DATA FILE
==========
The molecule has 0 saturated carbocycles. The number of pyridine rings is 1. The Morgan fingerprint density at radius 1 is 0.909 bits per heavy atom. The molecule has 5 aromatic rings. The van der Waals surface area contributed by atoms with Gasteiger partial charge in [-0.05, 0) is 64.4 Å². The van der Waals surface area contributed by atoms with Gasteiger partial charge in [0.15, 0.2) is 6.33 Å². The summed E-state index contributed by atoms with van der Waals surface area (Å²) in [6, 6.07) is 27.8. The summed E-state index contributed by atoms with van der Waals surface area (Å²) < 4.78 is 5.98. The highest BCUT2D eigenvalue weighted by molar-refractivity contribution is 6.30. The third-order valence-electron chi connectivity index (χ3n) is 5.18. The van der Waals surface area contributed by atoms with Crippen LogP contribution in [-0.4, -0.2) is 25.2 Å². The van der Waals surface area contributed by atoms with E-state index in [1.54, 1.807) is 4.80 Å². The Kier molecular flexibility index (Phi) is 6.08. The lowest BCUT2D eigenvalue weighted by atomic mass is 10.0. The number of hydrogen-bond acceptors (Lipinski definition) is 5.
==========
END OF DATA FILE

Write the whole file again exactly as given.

The molecule has 0 saturated carbocycles. The number of pyridine rings is 1. The Morgan fingerprint density at radius 1 is 0.909 bits per heavy atom. The molecule has 5 aromatic rings. The van der Waals surface area contributed by atoms with Gasteiger partial charge in [-0.05, 0) is 64.4 Å². The van der Waals surface area contributed by atoms with Gasteiger partial charge in [0.15, 0.2) is 6.33 Å². The summed E-state index contributed by atoms with van der Waals surface area (Å²) in [6, 6.07) is 27.8. The summed E-state index contributed by atoms with van der Waals surface area (Å²) < 4.78 is 5.98. The highest BCUT2D eigenvalue weighted by molar-refractivity contribution is 6.30. The third-order valence-electron chi connectivity index (χ3n) is 5.18. The van der Waals surface area contributed by atoms with Crippen LogP contribution in [-0.4, -0.2) is 25.2 Å². The van der Waals surface area contributed by atoms with E-state index in [1.54, 1.807) is 4.80 Å². The Kier molecular flexibility index (Phi) is 6.08. The lowest BCUT2D eigenvalue weighted by atomic mass is 10.0. The number of hydrogen-bond acceptors (Lipinski definition) is 5.